Inequality in Estonian Health Care Funding*
Health care is funded from a variety of taxes, and cost-sharing contributions from the beneficiaries themselves. Taxes and cost-sharing contributions have different impacts on individual incomes and opportunities for consumption.
This analysis calculates the cumulative result of the inequality that is inherent in health care financing. For this purpose, every tax and cost-sharing contribution towards health care financing is identified, and the EUROMOD micro simulation model as well as the household budget study data are used to calculate the Kakwani indexes of funding inequalities for 2005–2019.
The analysis shows that, in relative terms, higher income tax and social tax payments are made by higher income households, and higher consumer taxes’ payments by lower income households. Lower income households pay larger cost-sharing contributions in relative terms. During the observed period, transfers have increased from the state budget to the Health Insurance Fund, as has the role of cost-sharing contributions of households in financing health care. As a consequence, financing on the whole has become less progressive, i.e. the relative burden of health care financing has shifted from higher income earners more towards low income earners. As long as health care financing is based on social or income tax, the prefinancing of health care remains redistributable, i.e. progressive, meaning that larger income earners pay relatively more for health care. However, if additional transfers from the general tax revenue in the state budget to the Health Insurance Fund increase while the important role of regressive consumption taxes in the state budget is preserved or even increased, the contribution to health care financing also becomes less progressive, or outright regressive.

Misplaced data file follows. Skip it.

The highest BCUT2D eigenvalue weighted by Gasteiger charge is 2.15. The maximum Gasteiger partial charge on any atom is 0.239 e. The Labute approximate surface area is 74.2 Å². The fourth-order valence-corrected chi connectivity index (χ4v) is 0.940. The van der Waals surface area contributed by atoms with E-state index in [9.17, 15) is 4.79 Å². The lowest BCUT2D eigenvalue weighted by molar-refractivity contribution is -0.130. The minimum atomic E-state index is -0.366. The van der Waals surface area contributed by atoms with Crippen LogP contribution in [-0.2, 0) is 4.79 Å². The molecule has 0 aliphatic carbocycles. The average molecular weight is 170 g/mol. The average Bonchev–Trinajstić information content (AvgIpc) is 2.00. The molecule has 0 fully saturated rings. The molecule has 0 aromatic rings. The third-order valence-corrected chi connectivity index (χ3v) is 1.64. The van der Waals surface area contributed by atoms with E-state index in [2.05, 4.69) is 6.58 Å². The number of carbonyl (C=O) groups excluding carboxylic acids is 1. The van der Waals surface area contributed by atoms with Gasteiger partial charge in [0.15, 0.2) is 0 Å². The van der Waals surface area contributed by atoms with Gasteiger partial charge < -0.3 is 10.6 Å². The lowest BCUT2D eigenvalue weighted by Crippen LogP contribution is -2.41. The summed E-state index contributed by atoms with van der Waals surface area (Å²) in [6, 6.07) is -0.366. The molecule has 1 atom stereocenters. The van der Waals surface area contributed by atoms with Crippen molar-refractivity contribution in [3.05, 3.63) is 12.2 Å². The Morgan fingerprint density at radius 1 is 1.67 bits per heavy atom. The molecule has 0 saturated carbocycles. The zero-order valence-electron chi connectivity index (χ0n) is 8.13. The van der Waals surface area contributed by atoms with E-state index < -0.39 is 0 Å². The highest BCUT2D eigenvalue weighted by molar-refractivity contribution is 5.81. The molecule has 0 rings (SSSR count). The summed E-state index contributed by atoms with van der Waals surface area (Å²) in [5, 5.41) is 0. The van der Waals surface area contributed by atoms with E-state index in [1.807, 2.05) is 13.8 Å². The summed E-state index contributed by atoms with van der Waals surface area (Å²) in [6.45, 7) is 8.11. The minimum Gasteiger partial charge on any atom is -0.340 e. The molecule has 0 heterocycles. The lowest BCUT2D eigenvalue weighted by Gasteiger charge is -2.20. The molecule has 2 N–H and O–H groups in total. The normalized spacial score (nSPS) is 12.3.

The redistributing effect of health care financing or fairness of financing might not be the main arguments in choosing between the different sources to cover the health care expenses. Using the methods presented in the article, it is possible to monitor the dynamics of the inequality entailed in health care financing, and use the collected data as an input in the long-term planning of health care financing.
* Peer-reviewed article.